March 8 2014 Latest news:
By Craig Robinson
Tuesday, February 26, 2013
COMMUNITY minded volunteers have outlined a vision to restore a derelict station house to its former glory and create a social hub that will provide “something for everyone”.
The building, next to Wickham Market Station in Campsea Ashe, has not been used for seven years, when it was bought by the county council to enable access to rebuild a road bridge over the railway.
A group of villagers have now joined forces to form an Industrial and Provident Society (IPS) for the benefit of the community (Bencom) to safeguard the future of the historic house.
Members have outlined a raft of proposals to transform the building, which dates from 1859.
The plans include creating a local area information resource - promoting amenities, events and support networks along with the work of local heritage and environmental groups. It is also hoped to provide an improved rail passenger service with better ticket and waiting room facilities, a café, local map and book shop, rooms for hire for businesses and community groups, wi-fi and broadband access and an interactive exhibition on the history of the East Suffolk Railway Line.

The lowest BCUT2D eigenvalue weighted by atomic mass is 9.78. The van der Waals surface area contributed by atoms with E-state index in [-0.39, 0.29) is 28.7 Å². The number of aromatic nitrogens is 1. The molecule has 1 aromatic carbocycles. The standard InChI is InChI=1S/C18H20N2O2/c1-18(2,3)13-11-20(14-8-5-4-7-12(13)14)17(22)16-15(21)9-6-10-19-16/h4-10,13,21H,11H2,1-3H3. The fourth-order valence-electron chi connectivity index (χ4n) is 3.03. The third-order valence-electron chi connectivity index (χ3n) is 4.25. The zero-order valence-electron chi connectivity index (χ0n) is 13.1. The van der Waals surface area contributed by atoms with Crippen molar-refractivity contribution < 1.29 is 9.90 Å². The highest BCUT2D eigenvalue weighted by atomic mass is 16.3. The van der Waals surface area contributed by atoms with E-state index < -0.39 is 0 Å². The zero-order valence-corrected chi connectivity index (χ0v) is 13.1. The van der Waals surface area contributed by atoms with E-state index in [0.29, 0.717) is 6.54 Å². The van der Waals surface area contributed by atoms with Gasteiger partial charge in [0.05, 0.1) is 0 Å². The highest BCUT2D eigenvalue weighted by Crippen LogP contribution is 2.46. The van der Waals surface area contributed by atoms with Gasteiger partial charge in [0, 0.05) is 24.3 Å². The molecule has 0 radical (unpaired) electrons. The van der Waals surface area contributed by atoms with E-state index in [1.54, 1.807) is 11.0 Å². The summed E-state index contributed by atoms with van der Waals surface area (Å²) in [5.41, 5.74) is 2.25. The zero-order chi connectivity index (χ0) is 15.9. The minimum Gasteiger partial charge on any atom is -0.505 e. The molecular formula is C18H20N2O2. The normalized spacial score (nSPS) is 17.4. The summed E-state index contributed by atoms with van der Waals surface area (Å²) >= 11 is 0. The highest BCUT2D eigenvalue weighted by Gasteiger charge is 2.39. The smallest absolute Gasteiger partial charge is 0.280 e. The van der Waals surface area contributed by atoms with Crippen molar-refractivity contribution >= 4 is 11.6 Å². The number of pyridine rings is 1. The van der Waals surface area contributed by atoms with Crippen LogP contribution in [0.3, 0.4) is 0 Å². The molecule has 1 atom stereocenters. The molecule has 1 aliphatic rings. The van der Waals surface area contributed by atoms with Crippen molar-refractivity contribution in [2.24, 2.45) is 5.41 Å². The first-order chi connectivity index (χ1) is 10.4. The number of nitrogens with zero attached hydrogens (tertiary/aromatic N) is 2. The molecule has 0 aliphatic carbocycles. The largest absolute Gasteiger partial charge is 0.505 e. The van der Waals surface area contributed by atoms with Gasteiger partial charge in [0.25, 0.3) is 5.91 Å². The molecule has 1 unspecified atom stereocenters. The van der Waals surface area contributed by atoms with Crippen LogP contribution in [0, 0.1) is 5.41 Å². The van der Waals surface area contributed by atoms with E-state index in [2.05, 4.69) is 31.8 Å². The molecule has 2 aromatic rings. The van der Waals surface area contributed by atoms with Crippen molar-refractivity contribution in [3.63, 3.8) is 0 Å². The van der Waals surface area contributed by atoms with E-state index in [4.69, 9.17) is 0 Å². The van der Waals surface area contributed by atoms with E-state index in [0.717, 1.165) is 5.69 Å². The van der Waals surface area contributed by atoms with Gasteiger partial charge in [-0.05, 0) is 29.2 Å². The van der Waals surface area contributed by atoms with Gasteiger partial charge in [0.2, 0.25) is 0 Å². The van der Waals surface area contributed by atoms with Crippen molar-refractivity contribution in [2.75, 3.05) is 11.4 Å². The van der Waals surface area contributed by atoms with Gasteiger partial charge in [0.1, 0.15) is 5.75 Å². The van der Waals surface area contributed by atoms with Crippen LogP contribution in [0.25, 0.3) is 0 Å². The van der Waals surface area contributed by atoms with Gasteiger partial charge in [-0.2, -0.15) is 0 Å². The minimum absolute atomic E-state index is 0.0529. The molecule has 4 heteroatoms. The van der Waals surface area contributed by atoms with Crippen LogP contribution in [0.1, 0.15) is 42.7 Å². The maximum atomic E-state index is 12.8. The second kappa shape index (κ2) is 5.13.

Rosamund Webb, who is one of those spearheading the bid, said: “It is a very exciting project. The Station House is in a great location on the B1078 and attracts railway users from a wide catchment.
“It has been derelict for some time and I think there has always been a question at the back of people’s minds around ‘what can we do with it?’ The plans have taken a year to research and match local community needs - not just those of Campsea Ashe but also those of the wider rural area. They offer something for everyone.”
A target of £520,000 is needed to fund the proposed scheme, which goes on show to members of the public at the Station House between 10.30am and 3pm on Saturday and Sunday. Mrs Webb added: “It is a considerable challenge but we hope the target can be achieved through local support and further grants. We have already raised £62,000 since November.
“The feedback we have had so far has been very encouraging but we would invite anyone who is interested in finding out more to visit over the weekend.
“A lot of people don’t know what the house looks like inside so it is a great opportunity to catch a glimpse of its past as well as be among the first to see our hopes for the future.”